By Stephen Dafoe
Sturgeon County – With a catchy slogan and a serious economic message, Sturgeon County Mayor and Alberta Industrial Heartland Association (AIHA) Chair Don Rigney launched a new campaign last week in Edmonton to get people thinking about how much of Alberta’s raw bitumen is flowing south of the Canadian border. The Refine It Where We Mine It campaign and website seeks to educate Albertans about the importance of adding value to the province’s natural resources.
Mayor Rigney explained that the motivating factor behind the campaign was the growth in the exportation of raw bitumen to the US over the past several years and how it is outstripping home-grown upgrading. The Sturgeon County mayor said bitumen production has increased from 700,000 to approximately 1 million barrels per day over the last few years, but there have been minimal increases in upgrading capacity.
“We think that has some long-term consequences for the province and the ability of our kids and grandkids to live, work and play in this great province we call home,” Rigney said. “We feel it’s essential that we try and do whatever we can to support the province to get more upgrading capacity here so we secure more value for our citizens from our resources.”
The result, Rigney said, would be an increase in the number of long-term high-skilled and high-paying job opportunities for Albertans. Rigney said his concern is that with the plan to add between 1 and 1.5 million barrels a day of pipeline capacity, much of that raw material will be flowing to the US for upgrading and processing rather than here at home.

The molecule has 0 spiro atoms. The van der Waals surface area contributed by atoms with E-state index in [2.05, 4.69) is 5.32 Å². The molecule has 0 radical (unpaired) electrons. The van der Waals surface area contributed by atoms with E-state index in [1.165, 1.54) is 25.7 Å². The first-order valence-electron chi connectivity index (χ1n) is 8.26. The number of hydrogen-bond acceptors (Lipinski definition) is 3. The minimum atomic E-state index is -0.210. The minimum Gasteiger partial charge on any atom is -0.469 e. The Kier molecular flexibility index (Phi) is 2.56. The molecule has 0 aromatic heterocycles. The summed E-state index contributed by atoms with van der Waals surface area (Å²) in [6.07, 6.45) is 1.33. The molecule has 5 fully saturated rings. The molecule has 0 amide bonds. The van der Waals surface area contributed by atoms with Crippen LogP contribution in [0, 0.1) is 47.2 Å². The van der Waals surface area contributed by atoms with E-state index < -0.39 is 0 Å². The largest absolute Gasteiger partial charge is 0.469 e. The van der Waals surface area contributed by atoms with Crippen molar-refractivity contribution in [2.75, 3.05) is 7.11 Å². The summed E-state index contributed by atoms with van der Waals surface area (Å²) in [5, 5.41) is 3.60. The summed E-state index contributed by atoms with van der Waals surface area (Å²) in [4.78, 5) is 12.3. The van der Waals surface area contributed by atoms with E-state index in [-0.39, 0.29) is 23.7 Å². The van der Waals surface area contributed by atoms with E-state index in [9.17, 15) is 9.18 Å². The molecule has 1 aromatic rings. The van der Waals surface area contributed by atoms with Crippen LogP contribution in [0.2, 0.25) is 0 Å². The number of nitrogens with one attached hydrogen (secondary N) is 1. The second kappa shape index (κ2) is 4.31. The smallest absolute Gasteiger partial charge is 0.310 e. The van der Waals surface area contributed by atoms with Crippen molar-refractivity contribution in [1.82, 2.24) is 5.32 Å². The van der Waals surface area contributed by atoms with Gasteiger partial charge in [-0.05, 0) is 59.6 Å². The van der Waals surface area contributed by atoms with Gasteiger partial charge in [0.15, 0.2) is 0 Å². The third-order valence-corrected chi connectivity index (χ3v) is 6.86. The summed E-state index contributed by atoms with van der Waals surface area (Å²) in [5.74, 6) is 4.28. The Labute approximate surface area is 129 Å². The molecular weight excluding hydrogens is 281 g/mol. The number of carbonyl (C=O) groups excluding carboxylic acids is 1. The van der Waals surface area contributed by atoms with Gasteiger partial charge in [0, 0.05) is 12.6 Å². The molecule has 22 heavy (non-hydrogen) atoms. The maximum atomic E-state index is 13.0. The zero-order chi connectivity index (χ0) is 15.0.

“We recognize those pipelines can also ship synthetic crude oil,” Rigney said. “We had a real industry in Alberta. We pioneered it with Suncor, Syncrude, Shell and CNRL. You know, massive projects, massive mines with supporting upgraders, but even those companies are starting to produce more raw product for export than they’re upgrading.”
Rigney said the time to act is now because once the pipelines are built and the long-term contracts are signed, future generations of Albertans may have to follow the pipelines to the US to find work.
Thus far, support for the cause has been strong from the construction trades industry. Rigney said that both the Alberta Building Trades Council, which represents unionized workers, and Merit Contractors Association, an open shop organization representing non-unionized workers, have stepped forward and attached their names to the campaign.
But while Rigney is grateful for the support from the building trades, he said it is essential for all Albertans who believe in the cause to visit www.refineitwherewemineit.ca and enter their own stories or cast their vote as to whether they feel Alberta’s natural resources should be upgraded here or shipped to the US as raw material.
“I think Albertans inherently – almost instinctively – support it because to do otherwise means you are a hewer of wood and drawer of water,” Rigney said. “Most of us have a proud past in that but we’re looking for something different and better. And if we want to support the kind of infrastructure and medical programs and healthcare that we take for granted, we’ve got to secure more value from this for our citizens as well as for our communities, municipalities and province.”
Rigney explained that by adding value to our natural resources through the upgrading and petrochemical industries, the province is less affected by fluctuations in the price of oil.
“When the oil prices drop, people turn off the tap, but in the last five years heavy bitumen prices got to as low as $4 a barrel,” Rigney said. “Those big mines and upgraders didn’t shut down. They kept going 24/7.”